BrainQ trial results show a potential reduction in disability after stroke


BrainQ, an Israeli start-up with an artificial intelligence- (AI) powered therapeutic platform, has announced the results from a randomised controlled trial (RCT), showing 77% of treatment group recovered to a level of no symptoms or no significant disability on the modified Rankin Scale (mRS).

BrainQ claims that the study is a single-site, double-blinded RCT including 25 subjects. The company reports that 77% of the subjects receiving the BrainQ therapy had scores of one or zero on the mRS. This translates to subjects having either no symptoms or minor symptoms, and with no significant disability. Only 25% of the subjects in the sham (control) group scored 1 or less. Additionally, 92% of subjects in the treatment group improved by 2 or more mRS points.

According to BrainQ, subjects’ mRS scores improved by an average of 2.5 points over the course of the study, compared with 1.3 points in the sham group. Additionally, the company reported no related adverse events were recorded.

“These pilot results are striking, as BrainQ’s therapy suggests a beneficial effect in the subacute phase”, said Jeffrey Saver, director of the UCLA Comprehensive Stroke and Vascular Neurology Program, and a lead principal investigator for BrainQ’s upcoming pivotal trial, Los Angeles, USA. “The current leading interventions for stroke are effective only in the few hours post-stroke and applicable to less than 5-10% of patients. This technology may have the ability to extend the time period in which corrective therapy can be delivered from hours to days and even weeks, and be applicable to a much larger patient population.”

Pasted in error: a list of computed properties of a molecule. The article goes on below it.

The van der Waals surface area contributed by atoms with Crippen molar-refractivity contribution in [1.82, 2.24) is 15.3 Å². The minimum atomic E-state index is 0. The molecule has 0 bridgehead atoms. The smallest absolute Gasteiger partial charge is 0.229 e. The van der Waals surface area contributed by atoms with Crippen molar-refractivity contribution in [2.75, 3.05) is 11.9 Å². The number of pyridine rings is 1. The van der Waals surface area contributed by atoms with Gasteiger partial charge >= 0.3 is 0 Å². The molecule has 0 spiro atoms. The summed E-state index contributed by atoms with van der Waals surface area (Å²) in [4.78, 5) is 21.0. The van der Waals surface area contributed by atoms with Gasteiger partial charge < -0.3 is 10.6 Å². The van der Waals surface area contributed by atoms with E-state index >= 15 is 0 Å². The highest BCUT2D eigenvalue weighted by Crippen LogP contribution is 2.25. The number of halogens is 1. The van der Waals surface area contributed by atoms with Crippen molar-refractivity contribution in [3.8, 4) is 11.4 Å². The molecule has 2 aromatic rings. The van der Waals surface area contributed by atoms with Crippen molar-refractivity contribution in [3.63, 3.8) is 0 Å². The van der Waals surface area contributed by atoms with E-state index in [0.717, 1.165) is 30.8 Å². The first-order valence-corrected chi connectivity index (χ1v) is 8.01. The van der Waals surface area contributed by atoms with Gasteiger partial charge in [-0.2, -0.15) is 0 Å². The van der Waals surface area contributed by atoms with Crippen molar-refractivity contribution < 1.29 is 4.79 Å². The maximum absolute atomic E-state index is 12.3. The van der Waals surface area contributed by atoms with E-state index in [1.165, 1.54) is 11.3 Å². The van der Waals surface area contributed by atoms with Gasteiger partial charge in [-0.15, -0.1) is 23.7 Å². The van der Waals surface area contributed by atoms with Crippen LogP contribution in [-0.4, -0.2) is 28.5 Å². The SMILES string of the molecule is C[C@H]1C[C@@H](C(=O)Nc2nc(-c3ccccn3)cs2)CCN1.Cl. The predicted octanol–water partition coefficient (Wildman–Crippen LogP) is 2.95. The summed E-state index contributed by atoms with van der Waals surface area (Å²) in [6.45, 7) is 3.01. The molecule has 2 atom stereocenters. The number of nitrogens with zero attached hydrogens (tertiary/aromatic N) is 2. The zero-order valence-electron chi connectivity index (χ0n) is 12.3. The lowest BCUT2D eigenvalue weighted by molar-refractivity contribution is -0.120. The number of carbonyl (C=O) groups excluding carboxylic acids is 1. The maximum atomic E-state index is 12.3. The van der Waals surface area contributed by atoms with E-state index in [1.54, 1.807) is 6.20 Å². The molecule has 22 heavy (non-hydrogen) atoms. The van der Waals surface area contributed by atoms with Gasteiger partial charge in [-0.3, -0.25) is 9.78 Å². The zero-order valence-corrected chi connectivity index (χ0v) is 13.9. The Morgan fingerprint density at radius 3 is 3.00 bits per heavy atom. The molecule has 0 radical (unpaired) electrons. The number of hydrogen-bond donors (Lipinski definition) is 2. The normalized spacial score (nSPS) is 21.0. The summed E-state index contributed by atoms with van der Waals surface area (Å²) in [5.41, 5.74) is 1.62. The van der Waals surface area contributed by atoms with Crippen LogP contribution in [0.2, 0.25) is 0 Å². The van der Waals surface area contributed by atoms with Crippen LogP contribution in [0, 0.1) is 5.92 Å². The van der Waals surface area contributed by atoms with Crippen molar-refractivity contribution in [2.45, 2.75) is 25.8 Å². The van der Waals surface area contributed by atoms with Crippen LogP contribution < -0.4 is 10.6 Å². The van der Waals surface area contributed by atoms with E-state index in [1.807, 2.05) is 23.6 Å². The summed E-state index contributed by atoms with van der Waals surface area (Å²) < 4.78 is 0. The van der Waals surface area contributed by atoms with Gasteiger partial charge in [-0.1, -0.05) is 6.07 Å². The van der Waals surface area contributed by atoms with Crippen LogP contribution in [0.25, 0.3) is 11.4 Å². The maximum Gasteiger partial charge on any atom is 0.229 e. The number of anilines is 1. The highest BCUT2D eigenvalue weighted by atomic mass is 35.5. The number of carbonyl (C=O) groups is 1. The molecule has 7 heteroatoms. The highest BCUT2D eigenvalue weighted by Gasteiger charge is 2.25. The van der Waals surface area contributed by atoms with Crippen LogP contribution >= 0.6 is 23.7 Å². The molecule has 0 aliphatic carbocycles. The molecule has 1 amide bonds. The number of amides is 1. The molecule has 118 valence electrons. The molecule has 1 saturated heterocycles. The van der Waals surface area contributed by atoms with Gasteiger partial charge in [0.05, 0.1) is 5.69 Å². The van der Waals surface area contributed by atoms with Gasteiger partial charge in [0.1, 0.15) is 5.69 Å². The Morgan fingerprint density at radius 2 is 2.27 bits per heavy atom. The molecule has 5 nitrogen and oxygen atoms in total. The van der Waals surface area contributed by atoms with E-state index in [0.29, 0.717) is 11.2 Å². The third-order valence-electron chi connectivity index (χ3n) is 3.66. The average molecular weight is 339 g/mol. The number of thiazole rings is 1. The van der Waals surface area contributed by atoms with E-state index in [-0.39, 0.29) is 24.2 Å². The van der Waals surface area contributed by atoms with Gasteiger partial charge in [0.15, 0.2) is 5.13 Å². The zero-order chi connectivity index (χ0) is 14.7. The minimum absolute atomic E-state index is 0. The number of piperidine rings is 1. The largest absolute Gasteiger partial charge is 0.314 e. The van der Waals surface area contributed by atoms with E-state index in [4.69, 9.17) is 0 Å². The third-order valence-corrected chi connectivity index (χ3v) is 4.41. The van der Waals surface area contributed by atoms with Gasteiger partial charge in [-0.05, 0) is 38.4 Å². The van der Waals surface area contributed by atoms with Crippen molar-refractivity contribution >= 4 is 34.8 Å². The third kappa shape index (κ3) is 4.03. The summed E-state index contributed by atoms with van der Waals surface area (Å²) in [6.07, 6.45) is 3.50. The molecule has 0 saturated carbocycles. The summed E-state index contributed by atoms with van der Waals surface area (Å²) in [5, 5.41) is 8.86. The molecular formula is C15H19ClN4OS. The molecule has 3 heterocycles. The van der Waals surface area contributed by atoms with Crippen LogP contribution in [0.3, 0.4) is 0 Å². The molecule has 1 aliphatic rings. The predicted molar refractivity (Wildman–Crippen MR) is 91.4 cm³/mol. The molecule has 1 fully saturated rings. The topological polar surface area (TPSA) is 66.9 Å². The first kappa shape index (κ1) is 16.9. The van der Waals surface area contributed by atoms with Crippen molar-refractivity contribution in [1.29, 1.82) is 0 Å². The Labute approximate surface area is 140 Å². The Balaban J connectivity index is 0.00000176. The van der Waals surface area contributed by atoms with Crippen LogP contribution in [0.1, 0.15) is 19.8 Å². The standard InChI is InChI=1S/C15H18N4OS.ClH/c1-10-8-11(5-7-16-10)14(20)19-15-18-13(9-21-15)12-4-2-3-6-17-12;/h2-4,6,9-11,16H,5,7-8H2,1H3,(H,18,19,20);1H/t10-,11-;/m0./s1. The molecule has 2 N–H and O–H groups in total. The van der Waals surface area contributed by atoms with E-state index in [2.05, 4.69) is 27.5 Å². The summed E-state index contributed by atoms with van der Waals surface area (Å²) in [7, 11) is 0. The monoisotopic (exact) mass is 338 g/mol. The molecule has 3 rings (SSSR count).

Saver continued: “With 800,000 strokes each year in the US alone, this therapy has the potential to greatly advance stroke care. I am eager to see the next phase of clinical trials.”

BrainQ state its therapy uses machine learning algorithms to extract biological insights from brainwaves, which are used to imitate the natural processes of neural network synchronisation. The therapy is delivered to a patient via a cloud-connected wearable that transmits frequency-tuned low-intensity electromagnetic fields, facilitating neuroplasticity processes within the central nervous system.

“These promising results indicate that we are on the path to bringing hope to ischemic stroke patients with limited options after acute care ends with our novel technology,” said Yotam Drechsler, CEO and co-founder of BrainQ. “As we are approaching a pivotal study with US sites, our goal is to bring our therapy to market and become the leading home-based neuro-therapeutics solution.”


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